Marc Prensky cautions us not to use technology as a "new way to do old things".  He writes that technology allows us to cut out something old to make room for the new things that our students need, and that technology can then be used to enable students to do powerful new things that they couldn't do before, such as posting their ideas online in order to get global feedback.  However this article also goes further - it calls for a new curriculum that eliminates separate classes for different subjects and instead focuses on effective thinking, action, relationships and accomplishments.  I started to think about this article, and the new curriculum described in it, along the lines of the IB Primary Years Programme (PYP).

  • Effective thinking: focuses on mathematical and logical thinking through stories and games.  Technology could be used to involve students in simulations to promote critical, scientific and mathematical thinking and problem-solving skills.  This emphasis on thinking in the elementary school would give students a knowledge of their own strengths and passions and would build on a foundation of reading and technology.  The focus would no longer be on subject matter, but on developing thinking skills.  When I reflected on this I thought that much of what Prensky describes could be found in the PYP, especially the development of inquiry and transdisciplinary skills.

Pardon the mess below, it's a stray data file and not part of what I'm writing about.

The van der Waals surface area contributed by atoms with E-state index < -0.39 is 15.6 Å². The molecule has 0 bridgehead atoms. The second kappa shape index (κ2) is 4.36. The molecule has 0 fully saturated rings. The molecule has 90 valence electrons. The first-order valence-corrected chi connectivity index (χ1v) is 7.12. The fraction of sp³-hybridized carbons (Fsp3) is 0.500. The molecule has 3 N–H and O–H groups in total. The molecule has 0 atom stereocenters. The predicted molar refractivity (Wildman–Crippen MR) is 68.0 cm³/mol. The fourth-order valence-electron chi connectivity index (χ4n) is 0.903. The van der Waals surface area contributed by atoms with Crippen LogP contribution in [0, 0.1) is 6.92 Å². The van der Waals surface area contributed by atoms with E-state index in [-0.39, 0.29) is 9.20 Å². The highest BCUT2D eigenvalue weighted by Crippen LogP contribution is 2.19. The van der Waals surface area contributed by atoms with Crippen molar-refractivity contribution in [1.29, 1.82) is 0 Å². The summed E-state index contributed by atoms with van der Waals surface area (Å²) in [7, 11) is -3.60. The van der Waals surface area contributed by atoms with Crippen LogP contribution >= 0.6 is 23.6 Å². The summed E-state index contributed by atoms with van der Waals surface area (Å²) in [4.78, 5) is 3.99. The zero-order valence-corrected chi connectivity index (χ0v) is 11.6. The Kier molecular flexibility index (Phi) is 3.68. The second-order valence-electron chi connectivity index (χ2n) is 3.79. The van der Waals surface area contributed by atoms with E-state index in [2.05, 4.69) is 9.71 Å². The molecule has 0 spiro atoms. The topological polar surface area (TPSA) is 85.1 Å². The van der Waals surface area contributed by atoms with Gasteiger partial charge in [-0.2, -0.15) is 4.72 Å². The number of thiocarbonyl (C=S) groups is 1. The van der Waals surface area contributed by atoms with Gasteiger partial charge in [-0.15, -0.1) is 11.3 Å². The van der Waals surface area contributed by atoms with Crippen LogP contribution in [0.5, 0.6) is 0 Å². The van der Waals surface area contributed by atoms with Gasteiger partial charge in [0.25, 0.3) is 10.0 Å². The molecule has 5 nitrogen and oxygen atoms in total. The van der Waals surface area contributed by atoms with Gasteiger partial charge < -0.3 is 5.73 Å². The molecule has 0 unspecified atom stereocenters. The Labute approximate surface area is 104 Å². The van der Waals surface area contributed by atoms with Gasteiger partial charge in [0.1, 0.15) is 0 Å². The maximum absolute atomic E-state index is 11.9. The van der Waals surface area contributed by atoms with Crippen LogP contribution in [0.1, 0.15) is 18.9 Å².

• Effective action: could also start in elementary school as students are presented with challenges and learn the project management skills to manage real-life problems.  This area of the curriculum would focus on developing students' skills to be proactive and to initiate positive actions to improve their communities, country and the world.  Again reflecting on this I find the PYP focus on action to be very much in line with these proposals.  I can think of numerous examples this year where students from ASB have quite spontaneously come up with projects to help better the lives of others in Mumbai.
  • Effective relationships: focuses on developing communication skills - another area that is highlighted in the PYP.  I'm interested in how Prensky emphasizes relationships in both the real and virtual worlds with a focus on ethics, citizenship and politics.
  • Effective accomplishment: would allow students to build up a portfolio of individual and group projects.  Again I reflected on how our students from Grade 1 upwards use Google Sites to develop their own ePortfolios, and how they are able to share these with their parents (and later with others) during the student-led conferences.